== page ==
Browsing the Dickens shelf of Waterstones after my graduation in June, a certain question inevitably posed itself. Just how did such an enthusiast of Victorian literature get through an English degree without once reading Great Expectations (1861)? A long month later, my head plunged into the novel intent on rectifying the situation, another more unexpected question emerged. I felt slightly cheated and taken aback. Are the rumours really true, that three years of studying literature have forever marred my enjoyment of books? Or, I asked myself more reluctantly, have I simply come across a more underwhelming Dickens tale than usual? Against all the odds, apparently the problem was the latter.
It’s the classic Victorian Bildungsroman (or ‘coming of age’ story). Pip, the first-person narrator, recounts the ‘great expectations’ of his youth as he grows from an illiterate, orphaned boy of seven to a high-society gentleman of London. Parting from his dear friend Joe (undoubtedly one of the most bittersweet relationships in literature), Pip’s memoirs become tainted with the bitter regret of a happy world abandoned in the pursuit of a hollow, unfulfilled dream. In his quest for fortune, he turns his back on his childhood friendships, and after the death of the mysterious benefactor who facilitated his social rise, his high hopes for life are deflated without ever coming to fruition. Pip, for all his inherent goodness and sympathetic nature, becomes a sorry pawn in Dickens’ greater exploration of contemporary social hierarchy.
The novel is a paint palette of colourful characters – the crazy Miss Havisham, the compelling Mr Jaggers and the cold Estella, Pip’s love interest – but it ultimately dissipates into a vague puddle of grey. Siding against the conventional ‘happily ever after’, a brave move, Dickens yet lacks the daring to implement an appropriately melancholy climax. He revised his work last minute to opt for something of a non-ending between Pip and Estella, robbing this potential classic of a proper closure. It’s a shame, given the consistent psychological richness with which Dickens shapes and develops the humanely flawed Pip. Don’t trust a title – Bleak House was better. ***
Fastforward a century into the postmodern world, and literature seems to abide by a new golden rule – that art must defy interpretation. While authors can rarely pull this off without an awkward, self-conscious writing that sacrifices the traditional intrigue of plot, Kazuo Ishiguro’s The Unconsoled (1995) excels and eludes masterfully. The novel might best be described as the heavily solipsistic and phantasmagorical worldview of its narrator, Ryder, an internationally-renowned pianist. After arriving for a concert in an unspecified European city – a perfectly inconspicuous event – we soon come to discover the bizarre and unearthly depiction of Ryder’s own reality. He leads us on a surreal journey where childhood friends pop up at the side of the street, his hotel room is also his childhood bedroom, and the porter’s daughter turns out to be his wife.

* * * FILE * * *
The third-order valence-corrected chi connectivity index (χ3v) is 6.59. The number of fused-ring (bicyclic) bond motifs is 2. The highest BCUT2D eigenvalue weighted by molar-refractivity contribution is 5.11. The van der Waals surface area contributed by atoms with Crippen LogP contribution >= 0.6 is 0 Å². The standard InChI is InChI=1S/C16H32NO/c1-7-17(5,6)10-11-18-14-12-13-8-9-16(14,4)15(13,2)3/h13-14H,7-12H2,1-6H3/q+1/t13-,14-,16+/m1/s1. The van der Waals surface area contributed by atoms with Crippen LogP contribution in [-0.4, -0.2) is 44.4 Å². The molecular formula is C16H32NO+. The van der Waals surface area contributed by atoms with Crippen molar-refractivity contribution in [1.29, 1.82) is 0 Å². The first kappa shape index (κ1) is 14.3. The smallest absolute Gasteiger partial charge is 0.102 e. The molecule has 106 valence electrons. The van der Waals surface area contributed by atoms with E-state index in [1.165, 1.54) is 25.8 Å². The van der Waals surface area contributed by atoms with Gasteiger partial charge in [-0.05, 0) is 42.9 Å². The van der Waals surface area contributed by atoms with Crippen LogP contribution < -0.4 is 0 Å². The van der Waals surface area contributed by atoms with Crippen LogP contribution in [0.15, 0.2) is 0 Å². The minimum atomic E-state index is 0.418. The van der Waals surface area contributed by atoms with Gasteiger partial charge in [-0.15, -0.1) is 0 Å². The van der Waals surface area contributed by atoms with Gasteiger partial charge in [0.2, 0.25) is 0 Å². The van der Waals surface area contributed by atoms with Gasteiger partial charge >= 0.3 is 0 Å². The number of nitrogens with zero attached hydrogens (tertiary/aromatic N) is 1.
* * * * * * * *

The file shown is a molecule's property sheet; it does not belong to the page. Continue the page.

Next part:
Cyclical as the narrative may be, Ishiguro’s writing is tantalising. Ryder is repeatedly distracted from completing his mysterious ‘schedule’ as he stumbles into endless, one-sided encounters where he says nothing. The novel has the bizarre, often disconcerting texture of a nightmarish vision, and this takes on a variously dark and comic quality. The author himself admitted to a particular interest in ‘the language of dream’ in The Unconsoled; it seems a fitting experimental style for an author who is so adept at exposing the self-deceptions, fears and regrets of his central narrators. Saying that, the novel’s more than just a fanciful dream, and Ryder’s more than just an unreliable narrator. Just when you think you’ve got a grasp on the direction of this quirky narrative, Ishiguro pulls the rug from under your feet again. It’s almost tongue-in-cheek; the blurb on most editions of the novel refers to its ‘wicked satire on the cult of art’, and the story is certainly innovative enough to destabilise the status quo of literature. Nevertheless, it somehow manages to retain a peculiarly coherent shape.
The Unconsoled is a minefield of individual accomplishments. Among those, I don’t think I’ve come across a literary work that builds such a richly complex mental landscape of such a strangely unintrospective narrator. Indeed, there is a pervading sense that the action of the novel is somehow taking place in the psychological realm of the narrator’s mind. The abstract quality of the narrative strikes me as the delusional projections of a psyche trying to console itself against something (and of course, the title must be referring to something).
‘Who is Ryder?’ – the book teases us with that question, and never answers it. But whatever we choose to deduce, this cannot fail to be a memorable read – it’s been at the top of my ‘recommended’ list ever since. Ishiguro’s best. *****